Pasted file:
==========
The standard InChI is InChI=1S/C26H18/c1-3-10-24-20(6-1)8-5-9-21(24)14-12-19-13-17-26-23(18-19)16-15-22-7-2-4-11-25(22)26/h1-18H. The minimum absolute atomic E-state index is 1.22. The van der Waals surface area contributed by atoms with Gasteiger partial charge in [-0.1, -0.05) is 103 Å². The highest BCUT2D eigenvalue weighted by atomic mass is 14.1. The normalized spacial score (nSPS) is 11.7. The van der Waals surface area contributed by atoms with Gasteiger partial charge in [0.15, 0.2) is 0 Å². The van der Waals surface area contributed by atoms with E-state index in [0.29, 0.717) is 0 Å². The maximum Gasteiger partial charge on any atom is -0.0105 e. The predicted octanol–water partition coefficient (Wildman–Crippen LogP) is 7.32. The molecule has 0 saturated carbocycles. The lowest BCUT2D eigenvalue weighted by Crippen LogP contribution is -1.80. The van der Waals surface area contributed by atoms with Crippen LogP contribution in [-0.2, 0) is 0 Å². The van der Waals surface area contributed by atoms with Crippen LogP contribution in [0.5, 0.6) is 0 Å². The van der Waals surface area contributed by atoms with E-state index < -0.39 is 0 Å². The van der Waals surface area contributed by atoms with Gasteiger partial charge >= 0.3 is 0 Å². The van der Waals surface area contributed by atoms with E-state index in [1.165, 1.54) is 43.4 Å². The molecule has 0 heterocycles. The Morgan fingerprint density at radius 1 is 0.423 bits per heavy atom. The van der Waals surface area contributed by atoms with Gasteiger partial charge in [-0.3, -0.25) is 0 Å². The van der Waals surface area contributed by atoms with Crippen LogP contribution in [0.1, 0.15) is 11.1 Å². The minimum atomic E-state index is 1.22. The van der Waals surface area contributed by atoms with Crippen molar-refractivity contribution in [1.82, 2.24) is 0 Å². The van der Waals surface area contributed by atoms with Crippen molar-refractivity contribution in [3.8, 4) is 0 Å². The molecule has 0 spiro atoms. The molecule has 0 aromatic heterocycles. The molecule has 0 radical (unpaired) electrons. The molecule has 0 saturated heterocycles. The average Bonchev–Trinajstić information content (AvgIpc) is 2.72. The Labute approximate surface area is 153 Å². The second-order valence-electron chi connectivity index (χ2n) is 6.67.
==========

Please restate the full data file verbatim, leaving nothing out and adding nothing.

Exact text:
The standard InChI is InChI=1S/C26H18/c1-3-10-24-20(6-1)8-5-9-21(24)14-12-19-13-17-26-23(18-19)16-15-22-7-2-4-11-25(22)26/h1-18H. The minimum absolute atomic E-state index is 1.22. The van der Waals surface area contributed by atoms with Gasteiger partial charge in [-0.1, -0.05) is 103 Å². The highest BCUT2D eigenvalue weighted by atomic mass is 14.1. The normalized spacial score (nSPS) is 11.7. The van der Waals surface area contributed by atoms with Gasteiger partial charge in [0.15, 0.2) is 0 Å². The van der Waals surface area contributed by atoms with E-state index in [0.29, 0.717) is 0 Å². The maximum Gasteiger partial charge on any atom is -0.0105 e. The predicted octanol–water partition coefficient (Wildman–Crippen LogP) is 7.32. The molecule has 0 saturated carbocycles. The lowest BCUT2D eigenvalue weighted by Crippen LogP contribution is -1.80. The van der Waals surface area contributed by atoms with Crippen LogP contribution in [-0.2, 0) is 0 Å². The van der Waals surface area contributed by atoms with Crippen LogP contribution in [0.5, 0.6) is 0 Å². The van der Waals surface area contributed by atoms with E-state index < -0.39 is 0 Å². The van der Waals surface area contributed by atoms with Gasteiger partial charge >= 0.3 is 0 Å². The van der Waals surface area contributed by atoms with E-state index in [1.165, 1.54) is 43.4 Å². The molecule has 0 heterocycles. The Morgan fingerprint density at radius 1 is 0.423 bits per heavy atom. The van der Waals surface area contributed by atoms with Gasteiger partial charge in [-0.3, -0.25) is 0 Å². The van der Waals surface area contributed by atoms with Crippen LogP contribution in [0.1, 0.15) is 11.1 Å². The minimum atomic E-state index is 1.22. The van der Waals surface area contributed by atoms with Crippen molar-refractivity contribution in [1.82, 2.24) is 0 Å². The van der Waals surface area contributed by atoms with Crippen molar-refractivity contribution in [3.8, 4) is 0 Å². The molecule has 0 spiro atoms. The molecule has 0 aromatic heterocycles. The molecule has 0 radical (unpaired) electrons. The molecule has 0 saturated heterocycles. The average Bonchev–Trinajstić information content (AvgIpc) is 2.72. The Labute approximate surface area is 153 Å². The second-order valence-electron chi connectivity index (χ2n) is 6.67.